Exploring life in general, theatre seeks to mirror society, questioning and exploring the human experience in the past, present and the future. Theatre remains an integral component of any nation’s existence; hence it is important that Zimbabwe commemorate World Theatre Day that falls on 27th of March each year. As a nation, we are beholden to what our theatre stockholders and stakeholders churn out in their quest to develop this genre of the arts. Theatre remains one of the ways through which Zimbabwe carries out an introspection examining her flaws and paradoxes. This is a day for theatre practitioners, arts organisations, learning institutions (at all levels), and indeed all stakeholders in this genre of the arts to advance the cause of theatre. My message to you all is that amplify your voice in lobbying Government for appropriate theatre spaces in the country while reaching out to all communities of this nation in spreading theatre.
A precursor to World Theatre Day commemorations is the ASSITEJ World Day for Children and Young People slated for 20th March 2018. Hinged on the theme “Take a Child to the Theatre Today”, is designed to drive the entitlement of children and young people to theatre and the arts.
“Take a child to theatre, today!” – is the buzz word this year as propagated by ASSITEJ in commemorating and celebrating World Day of Theatre for Children and Young People slated for 20th March 2018. A clarion call is made to the entire world with a special focus on “national centres, individual members, companies, arts organisations, academics, teachers, artists, practitioners and others interested in theatre for young audiences to connect with the idea of the world day and make a case for children’s entitlement to theatre and the arts”. Cognizant of the transformative trait of the performing arts in children and adults globally, nations around the world Zimbabwe included are encouraged to use theatre as a tool for transforming the world through infotainment and edutainment theatrical performances.
The fact that children are the future of the world is not in question; conversely theatre remains the most effective way through which one expresses himself or herself, mirroring what is good and wrong in the world we live in today. A theatrical stage resembles a space where one can create his or her own world, creating a feeling of the realization of one’s dreams. Through theatre, practitioners particularly children can emit their past and aspirations for the future while being able to influence people’s emotions, giving such people an opportunity to experience the reality of the practitioners’, past, present and the future through a touch of art.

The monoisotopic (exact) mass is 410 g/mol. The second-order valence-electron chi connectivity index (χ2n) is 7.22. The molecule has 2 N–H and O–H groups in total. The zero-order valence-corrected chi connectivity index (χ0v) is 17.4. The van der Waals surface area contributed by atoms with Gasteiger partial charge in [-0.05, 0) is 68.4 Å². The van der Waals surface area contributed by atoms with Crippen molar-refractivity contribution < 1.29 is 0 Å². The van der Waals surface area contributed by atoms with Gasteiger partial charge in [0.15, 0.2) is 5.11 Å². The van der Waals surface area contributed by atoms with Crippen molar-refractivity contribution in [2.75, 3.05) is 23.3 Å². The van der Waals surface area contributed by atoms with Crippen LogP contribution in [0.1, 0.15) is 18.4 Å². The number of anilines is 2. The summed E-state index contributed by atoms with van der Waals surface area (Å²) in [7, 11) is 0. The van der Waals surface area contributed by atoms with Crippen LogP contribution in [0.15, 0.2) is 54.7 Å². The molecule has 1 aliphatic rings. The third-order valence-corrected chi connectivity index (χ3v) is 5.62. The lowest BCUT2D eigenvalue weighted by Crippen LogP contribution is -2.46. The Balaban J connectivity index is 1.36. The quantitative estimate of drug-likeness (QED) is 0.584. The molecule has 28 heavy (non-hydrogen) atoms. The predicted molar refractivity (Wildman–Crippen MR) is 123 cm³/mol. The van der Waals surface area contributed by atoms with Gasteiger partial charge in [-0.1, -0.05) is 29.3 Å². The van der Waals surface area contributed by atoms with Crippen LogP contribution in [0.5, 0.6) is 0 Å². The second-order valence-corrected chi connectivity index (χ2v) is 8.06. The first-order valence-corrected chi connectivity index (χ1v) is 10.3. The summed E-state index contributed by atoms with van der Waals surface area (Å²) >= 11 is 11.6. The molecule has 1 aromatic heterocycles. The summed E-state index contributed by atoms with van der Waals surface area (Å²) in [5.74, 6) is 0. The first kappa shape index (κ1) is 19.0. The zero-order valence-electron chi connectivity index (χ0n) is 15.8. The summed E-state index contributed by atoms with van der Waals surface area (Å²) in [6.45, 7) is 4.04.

As Zimbabweans, let us all spare a thought for our children as they mix and mingle in a dusty playground, a township hall, a classroom or a refugee compound, all of which are turned into theatre spaces for children each day. The adage “Taking Theatre to the Child in 2018” is a rallying point for all stakeholders pursuant to the need to expose children to life enriching theatrical performances.
Theatre remains one of the most visible performing arts genres in Zimbabwe. It has created reverberations in learning institutions; ECD, primary schools, secondary schools, colleges and universities. Zimbabwean secondary schools are now the epicenters for the growth of theatre. As a mirror of society, theatre remains an effective mechanism for the intricate examination of what we are as Zimbabweans and indeed what we stand for in the global society.
Let us remember what institutions like Theatre in the Park and the now defunct Amakhosi did for the development of theatre. Zimbabwe now has an avalanche of theatre practitioners because of the works of luminaries in the field of theatre like Stephen Chifunyise, the late Walter Mparutsa, Conte Mhlanga, Davies Guzha and others. Zimbabwean theatre’s growth trajectory is anchored on the works of these people, including those before them. One will forever cherish the performances of renowned yesteryear theatrical actors – the Saphirio Madzikatires (aka Mukadota) of this world and many others of his ilk who combined music and theatre in entertaining audiences. The sketches that punctuated their musical performances gave birth to present day Zimbabwean theatre productions.